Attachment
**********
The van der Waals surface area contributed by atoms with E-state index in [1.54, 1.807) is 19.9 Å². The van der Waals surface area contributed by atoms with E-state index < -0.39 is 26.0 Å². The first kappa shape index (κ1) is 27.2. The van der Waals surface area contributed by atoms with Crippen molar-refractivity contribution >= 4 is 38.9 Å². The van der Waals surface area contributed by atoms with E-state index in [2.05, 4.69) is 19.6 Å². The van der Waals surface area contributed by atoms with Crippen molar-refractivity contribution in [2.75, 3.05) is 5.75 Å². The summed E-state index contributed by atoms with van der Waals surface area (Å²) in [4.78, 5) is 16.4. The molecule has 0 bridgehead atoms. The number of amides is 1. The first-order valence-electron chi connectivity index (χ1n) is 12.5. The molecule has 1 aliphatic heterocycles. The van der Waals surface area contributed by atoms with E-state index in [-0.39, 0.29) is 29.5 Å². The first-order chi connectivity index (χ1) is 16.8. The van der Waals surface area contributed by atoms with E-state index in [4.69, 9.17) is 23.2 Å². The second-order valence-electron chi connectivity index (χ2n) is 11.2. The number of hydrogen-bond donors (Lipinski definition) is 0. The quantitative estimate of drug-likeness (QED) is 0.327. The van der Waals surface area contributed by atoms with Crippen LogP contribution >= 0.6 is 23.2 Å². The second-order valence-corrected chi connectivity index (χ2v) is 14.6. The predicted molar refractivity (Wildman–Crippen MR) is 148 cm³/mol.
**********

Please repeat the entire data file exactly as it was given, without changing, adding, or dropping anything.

The van der Waals surface area contributed by atoms with E-state index in [1.54, 1.807) is 19.9 Å². The van der Waals surface area contributed by atoms with E-state index < -0.39 is 26.0 Å². The first kappa shape index (κ1) is 27.2. The van der Waals surface area contributed by atoms with Crippen molar-refractivity contribution >= 4 is 38.9 Å². The van der Waals surface area contributed by atoms with E-state index in [2.05, 4.69) is 19.6 Å². The van der Waals surface area contributed by atoms with Crippen molar-refractivity contribution in [2.75, 3.05) is 5.75 Å². The summed E-state index contributed by atoms with van der Waals surface area (Å²) in [4.78, 5) is 16.4. The molecule has 0 bridgehead atoms. The number of amides is 1. The first-order valence-electron chi connectivity index (χ1n) is 12.5. The molecule has 1 aliphatic heterocycles. The van der Waals surface area contributed by atoms with E-state index in [-0.39, 0.29) is 29.5 Å². The first-order chi connectivity index (χ1) is 16.8. The van der Waals surface area contributed by atoms with E-state index in [4.69, 9.17) is 23.2 Å². The second-order valence-electron chi connectivity index (χ2n) is 11.2. The number of hydrogen-bond donors (Lipinski definition) is 0. The quantitative estimate of drug-likeness (QED) is 0.327. The van der Waals surface area contributed by atoms with Crippen LogP contribution >= 0.6 is 23.2 Å². The second-order valence-corrected chi connectivity index (χ2v) is 14.6. The predicted molar refractivity (Wildman–Crippen MR) is 148 cm³/mol.